4. Networking with the Ecumenical Research Institute of the LWF in Strasburg will also be important, not least with regard to the effects of the Reformation on the North American continent. The ”Pastors for America” were very clearly confessionally bound and the majority of them were Lutherans, which will make it important to take into account the relationship between Lutheranism and Calvinism in North America.

In addition to looking for clues to the preaching of the Gospel and the theology of the "Pastors for America", it will also be important to follow the traces left by German theologians in the 20th Century in North America, and those existing now since the turn of the century.  What influence can be established in the churches, the mainstream churches and among university students and church leaders? This stage of the study serves to prepare a necessary inter-continental debate with representative intellectuals against the background of what we have in common.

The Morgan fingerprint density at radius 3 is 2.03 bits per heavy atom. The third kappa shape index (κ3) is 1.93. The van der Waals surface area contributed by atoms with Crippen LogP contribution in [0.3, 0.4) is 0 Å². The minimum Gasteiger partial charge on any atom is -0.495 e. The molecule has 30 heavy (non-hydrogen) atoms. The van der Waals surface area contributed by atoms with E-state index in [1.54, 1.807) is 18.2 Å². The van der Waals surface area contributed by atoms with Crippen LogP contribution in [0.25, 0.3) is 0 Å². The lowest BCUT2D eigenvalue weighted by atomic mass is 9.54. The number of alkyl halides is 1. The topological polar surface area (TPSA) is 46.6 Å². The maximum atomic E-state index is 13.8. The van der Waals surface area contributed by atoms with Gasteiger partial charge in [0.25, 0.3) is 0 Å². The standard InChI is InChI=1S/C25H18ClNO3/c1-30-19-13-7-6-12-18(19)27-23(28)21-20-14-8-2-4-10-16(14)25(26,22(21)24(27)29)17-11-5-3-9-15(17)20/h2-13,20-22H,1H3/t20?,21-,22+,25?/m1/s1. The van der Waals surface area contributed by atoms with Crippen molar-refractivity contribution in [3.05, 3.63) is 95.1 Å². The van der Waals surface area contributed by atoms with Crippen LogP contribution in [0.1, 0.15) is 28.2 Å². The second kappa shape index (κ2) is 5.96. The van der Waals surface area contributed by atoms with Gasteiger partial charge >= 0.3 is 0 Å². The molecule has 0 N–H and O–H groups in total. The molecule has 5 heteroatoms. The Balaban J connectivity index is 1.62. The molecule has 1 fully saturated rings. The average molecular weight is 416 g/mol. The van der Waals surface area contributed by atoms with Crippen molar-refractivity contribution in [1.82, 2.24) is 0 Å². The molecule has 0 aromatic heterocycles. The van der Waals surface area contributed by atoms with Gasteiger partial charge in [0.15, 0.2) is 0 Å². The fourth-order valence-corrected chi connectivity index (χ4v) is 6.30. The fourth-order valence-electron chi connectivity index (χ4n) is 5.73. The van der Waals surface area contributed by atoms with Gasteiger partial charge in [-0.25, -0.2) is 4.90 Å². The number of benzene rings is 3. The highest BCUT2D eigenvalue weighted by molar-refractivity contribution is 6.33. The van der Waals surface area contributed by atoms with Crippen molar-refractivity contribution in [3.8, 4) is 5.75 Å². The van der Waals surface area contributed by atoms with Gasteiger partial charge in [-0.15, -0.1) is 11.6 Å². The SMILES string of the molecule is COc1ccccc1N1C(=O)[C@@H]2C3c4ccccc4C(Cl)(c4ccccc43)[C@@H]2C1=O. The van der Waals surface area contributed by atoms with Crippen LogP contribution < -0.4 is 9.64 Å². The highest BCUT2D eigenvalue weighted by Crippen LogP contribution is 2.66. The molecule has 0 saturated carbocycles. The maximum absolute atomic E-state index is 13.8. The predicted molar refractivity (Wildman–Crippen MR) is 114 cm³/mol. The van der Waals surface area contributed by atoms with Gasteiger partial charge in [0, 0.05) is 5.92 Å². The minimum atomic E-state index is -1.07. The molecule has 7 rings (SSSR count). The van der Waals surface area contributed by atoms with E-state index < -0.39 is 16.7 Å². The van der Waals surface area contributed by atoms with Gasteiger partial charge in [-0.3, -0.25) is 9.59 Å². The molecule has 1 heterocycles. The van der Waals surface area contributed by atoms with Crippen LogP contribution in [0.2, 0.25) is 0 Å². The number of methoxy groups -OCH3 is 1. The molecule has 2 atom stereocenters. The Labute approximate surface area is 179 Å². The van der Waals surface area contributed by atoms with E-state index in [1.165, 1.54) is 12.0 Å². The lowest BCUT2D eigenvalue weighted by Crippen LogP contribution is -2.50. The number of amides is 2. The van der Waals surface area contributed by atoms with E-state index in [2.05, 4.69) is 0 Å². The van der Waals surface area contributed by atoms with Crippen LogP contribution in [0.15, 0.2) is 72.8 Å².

5. The contemporary influence of German theologians in North American academic institutions and churches and in society.

The contemporary influence of German theologians in North America can primarily be established in the transfer of academic personnel within the Lutheran theological seminaries and universities and beyond. The encounter between European and (authentic) American theology and the resulting Christian culture will be the most interesting point here. In turn it will be necessary to consider the question of the influence of American science and theology/ philosophy on European and German thinking (and action): here Prof. Martin Marty and Richard Bliese in Chicago must be named and Prof. Michael Root in Columbus/Ohio - together with Reinhold Niebuhr. That brings us to the function of German theologians as bridge-builders in North America in the Thirties and after the Second World War right up to today. Several important theologians should be named here.